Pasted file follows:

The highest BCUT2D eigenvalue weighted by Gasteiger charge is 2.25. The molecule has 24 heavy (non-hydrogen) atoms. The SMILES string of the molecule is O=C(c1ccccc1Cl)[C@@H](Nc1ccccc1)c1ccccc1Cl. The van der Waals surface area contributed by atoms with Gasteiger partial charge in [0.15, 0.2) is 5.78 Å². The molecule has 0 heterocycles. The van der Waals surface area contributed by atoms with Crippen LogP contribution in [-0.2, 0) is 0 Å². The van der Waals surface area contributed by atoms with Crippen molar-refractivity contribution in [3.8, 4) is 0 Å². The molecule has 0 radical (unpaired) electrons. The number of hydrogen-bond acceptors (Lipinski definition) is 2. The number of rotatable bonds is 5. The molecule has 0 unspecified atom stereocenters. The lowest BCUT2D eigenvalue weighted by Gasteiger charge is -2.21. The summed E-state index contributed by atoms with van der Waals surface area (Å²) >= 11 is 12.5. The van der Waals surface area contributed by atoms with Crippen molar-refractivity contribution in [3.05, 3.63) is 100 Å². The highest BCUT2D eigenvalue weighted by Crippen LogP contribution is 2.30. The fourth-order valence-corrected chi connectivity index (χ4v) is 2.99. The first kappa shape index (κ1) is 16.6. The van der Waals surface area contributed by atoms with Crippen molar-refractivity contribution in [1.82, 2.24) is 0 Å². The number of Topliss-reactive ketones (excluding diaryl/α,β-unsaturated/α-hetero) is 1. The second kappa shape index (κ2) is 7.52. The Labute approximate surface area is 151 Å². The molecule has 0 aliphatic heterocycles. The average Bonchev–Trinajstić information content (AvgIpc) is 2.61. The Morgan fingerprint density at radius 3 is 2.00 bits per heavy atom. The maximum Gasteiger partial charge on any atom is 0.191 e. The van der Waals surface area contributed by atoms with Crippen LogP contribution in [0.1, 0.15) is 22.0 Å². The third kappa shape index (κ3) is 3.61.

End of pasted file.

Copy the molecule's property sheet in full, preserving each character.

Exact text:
The highest BCUT2D eigenvalue weighted by Gasteiger charge is 2.25. The molecule has 24 heavy (non-hydrogen) atoms. The SMILES string of the molecule is O=C(c1ccccc1Cl)[C@@H](Nc1ccccc1)c1ccccc1Cl. The van der Waals surface area contributed by atoms with Gasteiger partial charge in [0.15, 0.2) is 5.78 Å². The molecule has 0 heterocycles. The van der Waals surface area contributed by atoms with Crippen LogP contribution in [-0.2, 0) is 0 Å². The van der Waals surface area contributed by atoms with Crippen molar-refractivity contribution in [3.8, 4) is 0 Å². The molecule has 0 radical (unpaired) electrons. The number of hydrogen-bond acceptors (Lipinski definition) is 2. The number of rotatable bonds is 5. The molecule has 0 unspecified atom stereocenters. The lowest BCUT2D eigenvalue weighted by Gasteiger charge is -2.21. The summed E-state index contributed by atoms with van der Waals surface area (Å²) >= 11 is 12.5. The van der Waals surface area contributed by atoms with Crippen molar-refractivity contribution in [3.05, 3.63) is 100 Å². The highest BCUT2D eigenvalue weighted by Crippen LogP contribution is 2.30. The fourth-order valence-corrected chi connectivity index (χ4v) is 2.99. The first kappa shape index (κ1) is 16.6. The van der Waals surface area contributed by atoms with Crippen molar-refractivity contribution in [1.82, 2.24) is 0 Å². The number of Topliss-reactive ketones (excluding diaryl/α,β-unsaturated/α-hetero) is 1. The second kappa shape index (κ2) is 7.52. The Labute approximate surface area is 151 Å². The molecule has 0 aliphatic heterocycles. The average Bonchev–Trinajstić information content (AvgIpc) is 2.61. The Morgan fingerprint density at radius 3 is 2.00 bits per heavy atom. The maximum Gasteiger partial charge on any atom is 0.191 e. The van der Waals surface area contributed by atoms with Crippen LogP contribution in [0.1, 0.15) is 22.0 Å². The third kappa shape index (κ3) is 3.61.